Part III: NY House Versus Small Press
Picture this. After a satisfying dinner out, you and your spouse decide to while away the rest of your evening at Barnes and Nobles. You walk in the door and there, conveniently located by the registers is the loveliest piece of reinforced cardboard you’ve ever seen. It’s the book display designated for your very first published number one bestseller. Oh what a feeling!
What writer doesn’t dream of becoming a household name? Exactly how does that happen anyway? Well, there are a lot of contributing factors, but certainly the odds of achieving this status are much greater if you go with NY House Publishing. As I said in the first part of my publishing series, NY House is any one of a number of publishers located in NYC. Popular names include Random House, HarperCollins, Simon & Schuster and many others.
The advantages of having your book published through NY House are numerous. They are:
- Larger cash advances
- The publisher helps market and sell the book - resulting in bigger sales.
- Your book ends up in bookstores and supermarkets everywhere. This is really a part of what the publisher does to market and sell your book, but it's significant. Greater exposure helps sell your book and even make your name familiar among readers of your genre.
- Greater royalties from your book.
As with most things writing, publishing with NY House isn’t easy and there are drawbacks to this method as well.
The problem is NY House publishers tend to be very unapproachable for new writers. Many times they won't even deal with a writer without an agent. Plus, it's uncommon for them to accept unsolicited manuscripts. Even after a manuscript has been accepted, it can take up to two years before it actually hits the shelves. That's a long time.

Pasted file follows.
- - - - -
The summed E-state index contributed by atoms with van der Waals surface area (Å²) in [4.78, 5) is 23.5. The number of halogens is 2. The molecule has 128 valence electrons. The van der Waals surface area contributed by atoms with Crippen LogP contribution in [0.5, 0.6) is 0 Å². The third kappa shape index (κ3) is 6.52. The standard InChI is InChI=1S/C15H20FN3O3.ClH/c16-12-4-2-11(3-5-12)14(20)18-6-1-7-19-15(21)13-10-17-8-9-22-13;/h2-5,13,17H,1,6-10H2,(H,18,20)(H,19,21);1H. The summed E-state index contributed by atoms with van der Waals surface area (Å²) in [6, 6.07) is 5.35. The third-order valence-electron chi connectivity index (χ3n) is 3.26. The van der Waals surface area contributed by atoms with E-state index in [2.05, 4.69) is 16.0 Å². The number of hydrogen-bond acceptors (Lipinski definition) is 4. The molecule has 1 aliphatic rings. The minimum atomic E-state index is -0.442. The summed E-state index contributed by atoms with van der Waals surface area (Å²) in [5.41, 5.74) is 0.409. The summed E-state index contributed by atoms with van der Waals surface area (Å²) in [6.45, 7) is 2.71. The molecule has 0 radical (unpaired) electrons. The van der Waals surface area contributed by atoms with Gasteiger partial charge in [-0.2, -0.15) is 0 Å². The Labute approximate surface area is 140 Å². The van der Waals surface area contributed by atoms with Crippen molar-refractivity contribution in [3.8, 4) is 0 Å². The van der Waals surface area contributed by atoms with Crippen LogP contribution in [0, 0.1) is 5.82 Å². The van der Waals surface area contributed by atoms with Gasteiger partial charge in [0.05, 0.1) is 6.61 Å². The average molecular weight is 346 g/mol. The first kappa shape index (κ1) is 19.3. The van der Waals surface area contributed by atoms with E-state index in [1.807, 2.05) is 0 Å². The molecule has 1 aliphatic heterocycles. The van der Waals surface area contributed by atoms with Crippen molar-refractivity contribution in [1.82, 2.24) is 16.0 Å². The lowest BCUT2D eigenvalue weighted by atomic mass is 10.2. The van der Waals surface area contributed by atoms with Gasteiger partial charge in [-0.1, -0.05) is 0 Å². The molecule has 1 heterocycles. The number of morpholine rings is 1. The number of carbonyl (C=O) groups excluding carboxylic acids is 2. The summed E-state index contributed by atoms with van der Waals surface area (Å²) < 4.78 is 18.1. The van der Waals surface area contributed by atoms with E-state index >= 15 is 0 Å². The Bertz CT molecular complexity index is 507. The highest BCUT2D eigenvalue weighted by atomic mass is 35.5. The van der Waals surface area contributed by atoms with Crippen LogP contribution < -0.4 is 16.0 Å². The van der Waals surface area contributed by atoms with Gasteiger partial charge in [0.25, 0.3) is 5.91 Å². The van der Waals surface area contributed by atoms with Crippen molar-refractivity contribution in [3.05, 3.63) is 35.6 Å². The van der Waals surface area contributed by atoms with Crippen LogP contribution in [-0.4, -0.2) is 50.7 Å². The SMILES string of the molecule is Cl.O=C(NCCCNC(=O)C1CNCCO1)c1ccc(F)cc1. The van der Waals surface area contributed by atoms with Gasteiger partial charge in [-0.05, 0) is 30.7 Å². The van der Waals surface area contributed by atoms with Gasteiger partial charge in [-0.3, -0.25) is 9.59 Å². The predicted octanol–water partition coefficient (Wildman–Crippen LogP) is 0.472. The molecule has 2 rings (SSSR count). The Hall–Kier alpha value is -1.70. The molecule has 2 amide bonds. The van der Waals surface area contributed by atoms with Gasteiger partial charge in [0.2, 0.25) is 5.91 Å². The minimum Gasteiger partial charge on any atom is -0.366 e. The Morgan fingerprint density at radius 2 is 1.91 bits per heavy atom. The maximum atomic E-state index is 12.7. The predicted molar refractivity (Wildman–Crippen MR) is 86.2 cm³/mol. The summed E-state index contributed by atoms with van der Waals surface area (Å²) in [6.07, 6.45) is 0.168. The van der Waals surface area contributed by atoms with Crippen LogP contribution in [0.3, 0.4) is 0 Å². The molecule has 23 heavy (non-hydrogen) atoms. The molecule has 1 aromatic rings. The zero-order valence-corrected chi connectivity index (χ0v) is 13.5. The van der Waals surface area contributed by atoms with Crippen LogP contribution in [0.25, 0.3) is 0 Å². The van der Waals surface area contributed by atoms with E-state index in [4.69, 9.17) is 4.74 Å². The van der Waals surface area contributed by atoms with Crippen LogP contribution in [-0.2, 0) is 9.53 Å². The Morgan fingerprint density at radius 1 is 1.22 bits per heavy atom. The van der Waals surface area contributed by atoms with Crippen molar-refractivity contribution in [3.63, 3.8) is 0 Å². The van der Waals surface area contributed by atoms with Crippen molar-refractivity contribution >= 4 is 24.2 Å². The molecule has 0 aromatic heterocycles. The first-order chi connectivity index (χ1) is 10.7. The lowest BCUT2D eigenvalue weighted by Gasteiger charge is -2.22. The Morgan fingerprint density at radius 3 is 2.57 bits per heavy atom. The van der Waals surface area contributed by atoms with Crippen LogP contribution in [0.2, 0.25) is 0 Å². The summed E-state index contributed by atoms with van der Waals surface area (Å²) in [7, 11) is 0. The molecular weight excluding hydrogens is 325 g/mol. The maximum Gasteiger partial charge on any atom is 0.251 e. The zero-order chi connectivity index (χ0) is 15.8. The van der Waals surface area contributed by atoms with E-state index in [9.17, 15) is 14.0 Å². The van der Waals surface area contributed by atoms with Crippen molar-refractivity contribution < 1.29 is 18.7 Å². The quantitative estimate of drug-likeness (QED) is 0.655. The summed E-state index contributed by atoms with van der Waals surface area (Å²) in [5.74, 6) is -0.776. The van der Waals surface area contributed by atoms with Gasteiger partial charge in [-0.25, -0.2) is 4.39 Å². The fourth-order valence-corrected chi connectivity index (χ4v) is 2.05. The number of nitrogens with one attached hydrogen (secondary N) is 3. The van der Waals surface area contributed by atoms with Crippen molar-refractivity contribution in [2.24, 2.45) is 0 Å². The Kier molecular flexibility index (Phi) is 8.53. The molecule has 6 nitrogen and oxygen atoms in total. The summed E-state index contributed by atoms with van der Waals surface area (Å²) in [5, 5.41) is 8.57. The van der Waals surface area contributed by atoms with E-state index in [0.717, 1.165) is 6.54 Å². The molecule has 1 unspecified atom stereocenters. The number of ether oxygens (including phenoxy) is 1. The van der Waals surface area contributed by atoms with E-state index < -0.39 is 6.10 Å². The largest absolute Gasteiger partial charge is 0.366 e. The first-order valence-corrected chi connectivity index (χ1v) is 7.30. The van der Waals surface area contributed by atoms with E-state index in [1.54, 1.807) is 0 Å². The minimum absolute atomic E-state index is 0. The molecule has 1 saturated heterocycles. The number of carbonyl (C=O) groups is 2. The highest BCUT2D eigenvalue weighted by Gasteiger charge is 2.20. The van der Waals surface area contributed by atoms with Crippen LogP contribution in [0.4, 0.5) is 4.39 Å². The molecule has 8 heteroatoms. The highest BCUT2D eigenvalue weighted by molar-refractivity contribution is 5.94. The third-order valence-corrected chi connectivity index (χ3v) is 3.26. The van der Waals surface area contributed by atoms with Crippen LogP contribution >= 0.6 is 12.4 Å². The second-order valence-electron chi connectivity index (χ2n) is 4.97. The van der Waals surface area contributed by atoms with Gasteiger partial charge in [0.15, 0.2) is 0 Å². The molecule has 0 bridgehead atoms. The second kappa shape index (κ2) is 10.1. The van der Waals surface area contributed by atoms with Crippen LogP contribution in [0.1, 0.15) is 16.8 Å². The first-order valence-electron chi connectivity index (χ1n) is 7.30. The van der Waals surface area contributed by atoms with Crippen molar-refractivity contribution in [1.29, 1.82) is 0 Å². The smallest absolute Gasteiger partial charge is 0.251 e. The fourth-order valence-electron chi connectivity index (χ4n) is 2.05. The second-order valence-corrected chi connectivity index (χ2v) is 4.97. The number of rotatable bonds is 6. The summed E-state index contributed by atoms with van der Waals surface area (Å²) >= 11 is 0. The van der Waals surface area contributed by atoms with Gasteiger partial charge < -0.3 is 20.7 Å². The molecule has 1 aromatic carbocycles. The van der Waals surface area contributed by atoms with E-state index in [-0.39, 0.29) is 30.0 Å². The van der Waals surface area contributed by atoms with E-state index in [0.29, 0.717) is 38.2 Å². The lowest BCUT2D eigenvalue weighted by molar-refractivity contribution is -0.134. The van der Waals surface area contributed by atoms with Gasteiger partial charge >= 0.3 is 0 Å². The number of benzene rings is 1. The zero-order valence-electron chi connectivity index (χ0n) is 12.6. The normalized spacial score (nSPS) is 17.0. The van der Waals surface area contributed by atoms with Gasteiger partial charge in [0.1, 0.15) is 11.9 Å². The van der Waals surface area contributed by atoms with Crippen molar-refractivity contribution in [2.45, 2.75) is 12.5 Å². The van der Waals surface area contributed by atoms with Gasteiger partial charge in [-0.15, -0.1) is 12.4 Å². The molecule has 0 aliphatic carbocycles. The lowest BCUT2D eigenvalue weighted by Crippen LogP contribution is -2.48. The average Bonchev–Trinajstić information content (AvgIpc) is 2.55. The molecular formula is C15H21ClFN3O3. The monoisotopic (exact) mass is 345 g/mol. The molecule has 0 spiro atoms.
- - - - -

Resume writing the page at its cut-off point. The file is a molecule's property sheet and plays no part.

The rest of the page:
Other drawbacks include the fact that there's little control over the outcome of your book, and you relinquish all rights to your book.
In light of the fact that traveling the publishing road to NY House is so difficult, many authors choose to go with small press. Not a bad choice at all. There is an estimated 50,000+ small or independent presses in the US, making them a much more viable option for new writers. And even though they may not pay the huge advances that the major publishing companies pay, there are certainly great advantages to going this route.
One of the biggest benefits is that since small press publishers usually only publish ten books or fewer a year, their schedules aren't cluttered with meetings, deadlines, and other time constraints. For you, that means more one-on-one time, more input on details like what your cover will look like, and a faster turnaround for your book. Furthermore, they are far more likely to take a risk on new authors or books that are considered "out-of-the box."
The cons are that it's harder to have a huge success when going with small print. They are much more limited in finances and what they can do for you in terms of marketing. Here are a couple more disadvantages.
- Due to the huge expense of printing, it isn't uncommon for publishers to print fewer than a couple thousand books at a time. Consequently, if few books are printed, it’s harder to get distributors to purchase them.
- Smaller and shorter print runs also make it harder (albeit not impossible) to hit the bestseller list.
- Smaller advances – if any at all, and lower royalties.
So there’s a brief breakdown of the pros and cons of NY House v. Small press. Both paths are difficult, yet with hard work and diligence, and of course, a great book the potential for amazing results is great.
Be sure to be watching for the final post in this series when my friend and fellow writer Lillie Ammann from A Writer's Words, An Editor's Eye contributes the last post in this series on subsidy/self-publishing.